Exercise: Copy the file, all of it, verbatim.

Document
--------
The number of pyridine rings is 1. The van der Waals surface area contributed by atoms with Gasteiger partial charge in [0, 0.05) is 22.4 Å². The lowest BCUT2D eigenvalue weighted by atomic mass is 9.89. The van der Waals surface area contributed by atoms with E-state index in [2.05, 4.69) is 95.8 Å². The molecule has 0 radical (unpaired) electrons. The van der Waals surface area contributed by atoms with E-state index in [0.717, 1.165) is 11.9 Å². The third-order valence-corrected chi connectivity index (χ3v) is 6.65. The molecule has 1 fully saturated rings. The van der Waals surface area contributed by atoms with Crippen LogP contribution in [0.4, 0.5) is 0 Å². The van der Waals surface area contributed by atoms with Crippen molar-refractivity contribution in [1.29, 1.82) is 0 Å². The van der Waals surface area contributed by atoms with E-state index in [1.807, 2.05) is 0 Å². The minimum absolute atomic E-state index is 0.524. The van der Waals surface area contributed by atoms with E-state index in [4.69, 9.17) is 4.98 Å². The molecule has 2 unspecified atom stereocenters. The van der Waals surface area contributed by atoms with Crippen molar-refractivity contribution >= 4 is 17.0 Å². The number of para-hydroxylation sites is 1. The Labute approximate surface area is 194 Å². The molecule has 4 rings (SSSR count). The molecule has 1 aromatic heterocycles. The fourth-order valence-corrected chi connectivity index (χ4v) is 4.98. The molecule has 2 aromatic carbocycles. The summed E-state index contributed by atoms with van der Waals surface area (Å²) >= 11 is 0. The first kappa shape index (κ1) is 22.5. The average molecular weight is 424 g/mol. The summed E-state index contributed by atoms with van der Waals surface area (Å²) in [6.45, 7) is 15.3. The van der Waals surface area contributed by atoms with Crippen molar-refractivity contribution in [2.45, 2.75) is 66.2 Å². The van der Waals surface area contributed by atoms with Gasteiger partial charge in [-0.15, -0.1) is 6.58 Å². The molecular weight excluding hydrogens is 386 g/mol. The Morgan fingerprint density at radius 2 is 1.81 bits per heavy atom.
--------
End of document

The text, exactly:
The number of pyridine rings is 1. The van der Waals surface area contributed by atoms with Gasteiger partial charge in [0, 0.05) is 22.4 Å². The lowest BCUT2D eigenvalue weighted by atomic mass is 9.89. The van der Waals surface area contributed by atoms with E-state index in [2.05, 4.69) is 95.8 Å². The molecule has 0 radical (unpaired) electrons. The van der Waals surface area contributed by atoms with E-state index in [0.717, 1.165) is 11.9 Å². The third-order valence-corrected chi connectivity index (χ3v) is 6.65. The molecule has 1 fully saturated rings. The van der Waals surface area contributed by atoms with Crippen LogP contribution in [0.4, 0.5) is 0 Å². The van der Waals surface area contributed by atoms with Crippen molar-refractivity contribution in [1.29, 1.82) is 0 Å². The van der Waals surface area contributed by atoms with E-state index in [1.807, 2.05) is 0 Å². The minimum absolute atomic E-state index is 0.524. The van der Waals surface area contributed by atoms with E-state index in [4.69, 9.17) is 4.98 Å². The molecule has 2 unspecified atom stereocenters. The van der Waals surface area contributed by atoms with Crippen molar-refractivity contribution >= 4 is 17.0 Å². The number of para-hydroxylation sites is 1. The Labute approximate surface area is 194 Å². The molecule has 4 rings (SSSR count). The molecule has 1 aromatic heterocycles. The fourth-order valence-corrected chi connectivity index (χ4v) is 4.98. The molecule has 2 aromatic carbocycles. The summed E-state index contributed by atoms with van der Waals surface area (Å²) >= 11 is 0. The first kappa shape index (κ1) is 22.5. The average molecular weight is 424 g/mol. The summed E-state index contributed by atoms with van der Waals surface area (Å²) in [6.45, 7) is 15.3. The van der Waals surface area contributed by atoms with Crippen molar-refractivity contribution in [2.45, 2.75) is 66.2 Å². The van der Waals surface area contributed by atoms with Gasteiger partial charge in [-0.15, -0.1) is 6.58 Å². The molecular weight excluding hydrogens is 386 g/mol. The Morgan fingerprint density at radius 2 is 1.81 bits per heavy atom.